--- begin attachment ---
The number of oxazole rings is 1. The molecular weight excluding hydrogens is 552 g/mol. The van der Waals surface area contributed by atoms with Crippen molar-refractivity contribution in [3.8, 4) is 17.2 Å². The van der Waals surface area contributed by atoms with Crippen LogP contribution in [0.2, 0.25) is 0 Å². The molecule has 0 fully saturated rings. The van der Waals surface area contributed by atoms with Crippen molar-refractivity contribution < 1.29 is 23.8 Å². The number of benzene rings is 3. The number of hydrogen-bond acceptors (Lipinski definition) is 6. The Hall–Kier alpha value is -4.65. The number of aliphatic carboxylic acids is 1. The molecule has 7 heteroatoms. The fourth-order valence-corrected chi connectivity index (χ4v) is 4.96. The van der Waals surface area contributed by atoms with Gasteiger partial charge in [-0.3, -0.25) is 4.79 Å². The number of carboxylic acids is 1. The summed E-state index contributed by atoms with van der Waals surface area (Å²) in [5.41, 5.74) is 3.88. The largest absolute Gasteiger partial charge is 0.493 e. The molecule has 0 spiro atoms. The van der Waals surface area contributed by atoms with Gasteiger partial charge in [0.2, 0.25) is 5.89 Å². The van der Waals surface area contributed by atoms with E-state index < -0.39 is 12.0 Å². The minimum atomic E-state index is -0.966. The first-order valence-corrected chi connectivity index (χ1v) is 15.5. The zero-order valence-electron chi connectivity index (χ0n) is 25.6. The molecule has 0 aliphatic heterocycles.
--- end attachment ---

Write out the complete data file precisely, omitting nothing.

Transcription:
The number of oxazole rings is 1. The molecular weight excluding hydrogens is 552 g/mol. The van der Waals surface area contributed by atoms with Crippen molar-refractivity contribution in [3.8, 4) is 17.2 Å². The van der Waals surface area contributed by atoms with Crippen LogP contribution in [0.2, 0.25) is 0 Å². The molecule has 0 fully saturated rings. The van der Waals surface area contributed by atoms with Crippen molar-refractivity contribution < 1.29 is 23.8 Å². The number of benzene rings is 3. The number of hydrogen-bond acceptors (Lipinski definition) is 6. The Hall–Kier alpha value is -4.65. The number of aliphatic carboxylic acids is 1. The molecule has 7 heteroatoms. The fourth-order valence-corrected chi connectivity index (χ4v) is 4.96. The van der Waals surface area contributed by atoms with Gasteiger partial charge in [-0.3, -0.25) is 4.79 Å². The number of carboxylic acids is 1. The summed E-state index contributed by atoms with van der Waals surface area (Å²) in [5.41, 5.74) is 3.88. The largest absolute Gasteiger partial charge is 0.493 e. The molecule has 0 spiro atoms. The van der Waals surface area contributed by atoms with Gasteiger partial charge in [0.2, 0.25) is 5.89 Å². The van der Waals surface area contributed by atoms with E-state index < -0.39 is 12.0 Å². The minimum atomic E-state index is -0.966. The first-order valence-corrected chi connectivity index (χ1v) is 15.5. The zero-order valence-electron chi connectivity index (χ0n) is 25.6. The molecule has 0 aliphatic heterocycles.